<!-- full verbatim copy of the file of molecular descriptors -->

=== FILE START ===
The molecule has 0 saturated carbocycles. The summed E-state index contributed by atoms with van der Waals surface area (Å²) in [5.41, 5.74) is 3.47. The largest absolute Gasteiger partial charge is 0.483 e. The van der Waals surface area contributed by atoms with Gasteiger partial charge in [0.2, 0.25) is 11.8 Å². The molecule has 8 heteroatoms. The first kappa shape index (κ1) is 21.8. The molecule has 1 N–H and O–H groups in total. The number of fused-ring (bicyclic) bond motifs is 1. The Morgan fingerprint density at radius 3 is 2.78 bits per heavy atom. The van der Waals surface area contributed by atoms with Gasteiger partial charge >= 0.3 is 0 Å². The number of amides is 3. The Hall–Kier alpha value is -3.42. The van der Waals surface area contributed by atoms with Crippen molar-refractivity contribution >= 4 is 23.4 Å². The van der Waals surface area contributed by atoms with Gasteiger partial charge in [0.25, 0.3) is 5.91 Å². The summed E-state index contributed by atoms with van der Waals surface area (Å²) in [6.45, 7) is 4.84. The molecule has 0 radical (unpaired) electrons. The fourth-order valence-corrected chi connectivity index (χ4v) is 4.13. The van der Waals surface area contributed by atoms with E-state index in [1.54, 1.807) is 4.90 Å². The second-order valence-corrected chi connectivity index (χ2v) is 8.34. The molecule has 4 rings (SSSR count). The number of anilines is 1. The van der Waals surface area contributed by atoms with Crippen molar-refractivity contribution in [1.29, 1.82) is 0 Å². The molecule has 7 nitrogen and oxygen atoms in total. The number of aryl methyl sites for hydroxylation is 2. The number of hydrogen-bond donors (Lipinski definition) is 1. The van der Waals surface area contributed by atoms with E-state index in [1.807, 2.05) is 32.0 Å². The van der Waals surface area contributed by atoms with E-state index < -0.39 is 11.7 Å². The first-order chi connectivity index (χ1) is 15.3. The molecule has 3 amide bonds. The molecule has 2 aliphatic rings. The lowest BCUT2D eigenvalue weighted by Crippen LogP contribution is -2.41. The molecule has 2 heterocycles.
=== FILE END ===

The molecule has 0 saturated carbocycles. The summed E-state index contributed by atoms with van der Waals surface area (Å²) in [5.41, 5.74) is 3.47. The largest absolute Gasteiger partial charge is 0.483 e. The van der Waals surface area contributed by atoms with Gasteiger partial charge in [0.2, 0.25) is 11.8 Å². The molecule has 8 heteroatoms. The first kappa shape index (κ1) is 21.8. The molecule has 1 N–H and O–H groups in total. The number of fused-ring (bicyclic) bond motifs is 1. The Morgan fingerprint density at radius 3 is 2.78 bits per heavy atom. The van der Waals surface area contributed by atoms with Gasteiger partial charge >= 0.3 is 0 Å². The number of amides is 3. The Hall–Kier alpha value is -3.42. The van der Waals surface area contributed by atoms with Crippen molar-refractivity contribution >= 4 is 23.4 Å². The van der Waals surface area contributed by atoms with Gasteiger partial charge in [0.25, 0.3) is 5.91 Å². The summed E-state index contributed by atoms with van der Waals surface area (Å²) in [6.45, 7) is 4.84. The molecule has 0 radical (unpaired) electrons. The fourth-order valence-corrected chi connectivity index (χ4v) is 4.13. The van der Waals surface area contributed by atoms with E-state index in [1.54, 1.807) is 4.90 Å². The second-order valence-corrected chi connectivity index (χ2v) is 8.34. The molecule has 4 rings (SSSR count). The number of anilines is 1. The van der Waals surface area contributed by atoms with Crippen molar-refractivity contribution in [1.29, 1.82) is 0 Å². The molecule has 7 nitrogen and oxygen atoms in total. The number of aryl methyl sites for hydroxylation is 2. The number of hydrogen-bond donors (Lipinski definition) is 1. The van der Waals surface area contributed by atoms with E-state index in [1.807, 2.05) is 32.0 Å². The van der Waals surface area contributed by atoms with E-state index < -0.39 is 11.7 Å². The first-order chi connectivity index (χ1) is 15.3. The molecule has 3 amide bonds. The molecule has 2 aliphatic rings. The lowest BCUT2D eigenvalue weighted by Crippen LogP contribution is -2.41. The molecule has 2 heterocycles.